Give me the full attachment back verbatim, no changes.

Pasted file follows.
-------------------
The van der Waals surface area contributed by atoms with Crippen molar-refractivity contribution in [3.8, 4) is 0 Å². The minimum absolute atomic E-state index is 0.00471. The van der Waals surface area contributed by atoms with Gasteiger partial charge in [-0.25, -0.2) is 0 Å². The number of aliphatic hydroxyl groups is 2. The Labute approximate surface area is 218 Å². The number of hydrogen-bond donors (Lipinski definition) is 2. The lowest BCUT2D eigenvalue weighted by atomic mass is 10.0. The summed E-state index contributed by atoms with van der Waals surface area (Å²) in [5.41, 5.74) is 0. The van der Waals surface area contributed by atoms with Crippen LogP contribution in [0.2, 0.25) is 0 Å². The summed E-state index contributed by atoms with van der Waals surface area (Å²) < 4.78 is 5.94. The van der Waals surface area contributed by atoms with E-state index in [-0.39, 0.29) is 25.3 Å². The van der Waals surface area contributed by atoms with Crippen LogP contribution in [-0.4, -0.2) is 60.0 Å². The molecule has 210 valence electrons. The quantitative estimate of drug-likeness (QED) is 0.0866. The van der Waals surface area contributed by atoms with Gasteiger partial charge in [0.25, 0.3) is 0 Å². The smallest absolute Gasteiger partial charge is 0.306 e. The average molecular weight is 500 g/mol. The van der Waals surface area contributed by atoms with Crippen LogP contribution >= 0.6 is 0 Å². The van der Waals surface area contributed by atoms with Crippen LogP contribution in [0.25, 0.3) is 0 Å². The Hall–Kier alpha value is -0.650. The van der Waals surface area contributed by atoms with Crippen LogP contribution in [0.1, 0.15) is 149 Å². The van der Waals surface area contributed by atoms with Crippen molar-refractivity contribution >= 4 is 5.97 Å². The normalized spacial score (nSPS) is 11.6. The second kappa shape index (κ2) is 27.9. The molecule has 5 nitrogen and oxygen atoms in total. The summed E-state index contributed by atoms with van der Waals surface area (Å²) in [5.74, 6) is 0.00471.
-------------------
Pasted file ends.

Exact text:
The van der Waals surface area contributed by atoms with Crippen molar-refractivity contribution in [3.8, 4) is 0 Å². The minimum absolute atomic E-state index is 0.00471. The van der Waals surface area contributed by atoms with Gasteiger partial charge in [-0.25, -0.2) is 0 Å². The number of aliphatic hydroxyl groups is 2. The Labute approximate surface area is 218 Å². The number of hydrogen-bond donors (Lipinski definition) is 2. The lowest BCUT2D eigenvalue weighted by atomic mass is 10.0. The summed E-state index contributed by atoms with van der Waals surface area (Å²) in [5.41, 5.74) is 0. The van der Waals surface area contributed by atoms with Crippen LogP contribution in [0.2, 0.25) is 0 Å². The summed E-state index contributed by atoms with van der Waals surface area (Å²) < 4.78 is 5.94. The van der Waals surface area contributed by atoms with E-state index in [-0.39, 0.29) is 25.3 Å². The van der Waals surface area contributed by atoms with Crippen LogP contribution in [-0.4, -0.2) is 60.0 Å². The molecule has 210 valence electrons. The quantitative estimate of drug-likeness (QED) is 0.0866. The van der Waals surface area contributed by atoms with Gasteiger partial charge in [0.25, 0.3) is 0 Å². The smallest absolute Gasteiger partial charge is 0.306 e. The average molecular weight is 500 g/mol. The van der Waals surface area contributed by atoms with Crippen LogP contribution >= 0.6 is 0 Å². The van der Waals surface area contributed by atoms with Crippen LogP contribution in [0.25, 0.3) is 0 Å². The Hall–Kier alpha value is -0.650. The van der Waals surface area contributed by atoms with Crippen LogP contribution in [0.1, 0.15) is 149 Å². The van der Waals surface area contributed by atoms with Crippen molar-refractivity contribution >= 4 is 5.97 Å². The normalized spacial score (nSPS) is 11.6. The second kappa shape index (κ2) is 27.9. The molecule has 5 nitrogen and oxygen atoms in total. The summed E-state index contributed by atoms with van der Waals surface area (Å²) in [5.74, 6) is 0.00471.